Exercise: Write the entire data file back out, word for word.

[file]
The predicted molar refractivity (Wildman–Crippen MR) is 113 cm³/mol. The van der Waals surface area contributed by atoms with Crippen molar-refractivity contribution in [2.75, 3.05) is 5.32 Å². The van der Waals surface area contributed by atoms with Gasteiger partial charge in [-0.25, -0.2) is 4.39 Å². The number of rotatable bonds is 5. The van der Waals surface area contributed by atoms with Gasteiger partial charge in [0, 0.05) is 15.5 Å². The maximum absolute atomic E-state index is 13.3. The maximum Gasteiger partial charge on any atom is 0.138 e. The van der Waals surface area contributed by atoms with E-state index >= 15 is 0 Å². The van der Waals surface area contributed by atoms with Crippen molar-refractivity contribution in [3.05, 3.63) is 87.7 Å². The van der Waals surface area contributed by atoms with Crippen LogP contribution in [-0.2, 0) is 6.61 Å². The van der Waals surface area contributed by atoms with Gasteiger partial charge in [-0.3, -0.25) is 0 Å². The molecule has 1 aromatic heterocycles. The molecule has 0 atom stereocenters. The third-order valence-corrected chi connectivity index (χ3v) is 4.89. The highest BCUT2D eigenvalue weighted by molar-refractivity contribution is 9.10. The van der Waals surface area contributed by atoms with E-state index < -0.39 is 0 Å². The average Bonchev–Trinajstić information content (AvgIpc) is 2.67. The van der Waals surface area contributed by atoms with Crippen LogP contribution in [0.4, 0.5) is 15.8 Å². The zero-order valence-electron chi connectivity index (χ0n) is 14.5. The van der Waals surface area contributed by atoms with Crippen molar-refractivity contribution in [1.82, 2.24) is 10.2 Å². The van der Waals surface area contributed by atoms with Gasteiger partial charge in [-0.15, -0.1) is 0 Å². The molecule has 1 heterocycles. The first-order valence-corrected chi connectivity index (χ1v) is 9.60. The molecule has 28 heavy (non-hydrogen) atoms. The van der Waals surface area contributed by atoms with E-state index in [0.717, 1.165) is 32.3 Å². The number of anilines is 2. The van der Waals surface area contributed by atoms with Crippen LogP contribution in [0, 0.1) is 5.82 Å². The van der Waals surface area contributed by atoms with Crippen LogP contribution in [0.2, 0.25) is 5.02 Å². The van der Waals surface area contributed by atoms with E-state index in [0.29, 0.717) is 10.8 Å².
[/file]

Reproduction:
The predicted molar refractivity (Wildman–Crippen MR) is 113 cm³/mol. The van der Waals surface area contributed by atoms with Crippen molar-refractivity contribution in [2.75, 3.05) is 5.32 Å². The van der Waals surface area contributed by atoms with Gasteiger partial charge in [-0.25, -0.2) is 4.39 Å². The number of rotatable bonds is 5. The van der Waals surface area contributed by atoms with Gasteiger partial charge in [0, 0.05) is 15.5 Å². The maximum absolute atomic E-state index is 13.3. The maximum Gasteiger partial charge on any atom is 0.138 e. The van der Waals surface area contributed by atoms with E-state index >= 15 is 0 Å². The van der Waals surface area contributed by atoms with Crippen molar-refractivity contribution in [3.05, 3.63) is 87.7 Å². The van der Waals surface area contributed by atoms with Crippen LogP contribution in [-0.2, 0) is 6.61 Å². The van der Waals surface area contributed by atoms with Gasteiger partial charge in [-0.3, -0.25) is 0 Å². The molecule has 1 aromatic heterocycles. The molecule has 0 atom stereocenters. The third-order valence-corrected chi connectivity index (χ3v) is 4.89. The highest BCUT2D eigenvalue weighted by molar-refractivity contribution is 9.10. The van der Waals surface area contributed by atoms with E-state index < -0.39 is 0 Å². The average Bonchev–Trinajstić information content (AvgIpc) is 2.67. The van der Waals surface area contributed by atoms with Crippen LogP contribution in [0.4, 0.5) is 15.8 Å². The zero-order valence-electron chi connectivity index (χ0n) is 14.5. The van der Waals surface area contributed by atoms with Crippen molar-refractivity contribution in [1.82, 2.24) is 10.2 Å². The van der Waals surface area contributed by atoms with Gasteiger partial charge in [-0.15, -0.1) is 0 Å². The molecule has 1 heterocycles. The first-order valence-corrected chi connectivity index (χ1v) is 9.60. The molecule has 28 heavy (non-hydrogen) atoms. The van der Waals surface area contributed by atoms with E-state index in [0.717, 1.165) is 32.3 Å². The number of anilines is 2. The van der Waals surface area contributed by atoms with Crippen LogP contribution in [0, 0.1) is 5.82 Å². The van der Waals surface area contributed by atoms with Crippen LogP contribution in [0.2, 0.25) is 5.02 Å². The van der Waals surface area contributed by atoms with E-state index in [0.29, 0.717) is 10.8 Å².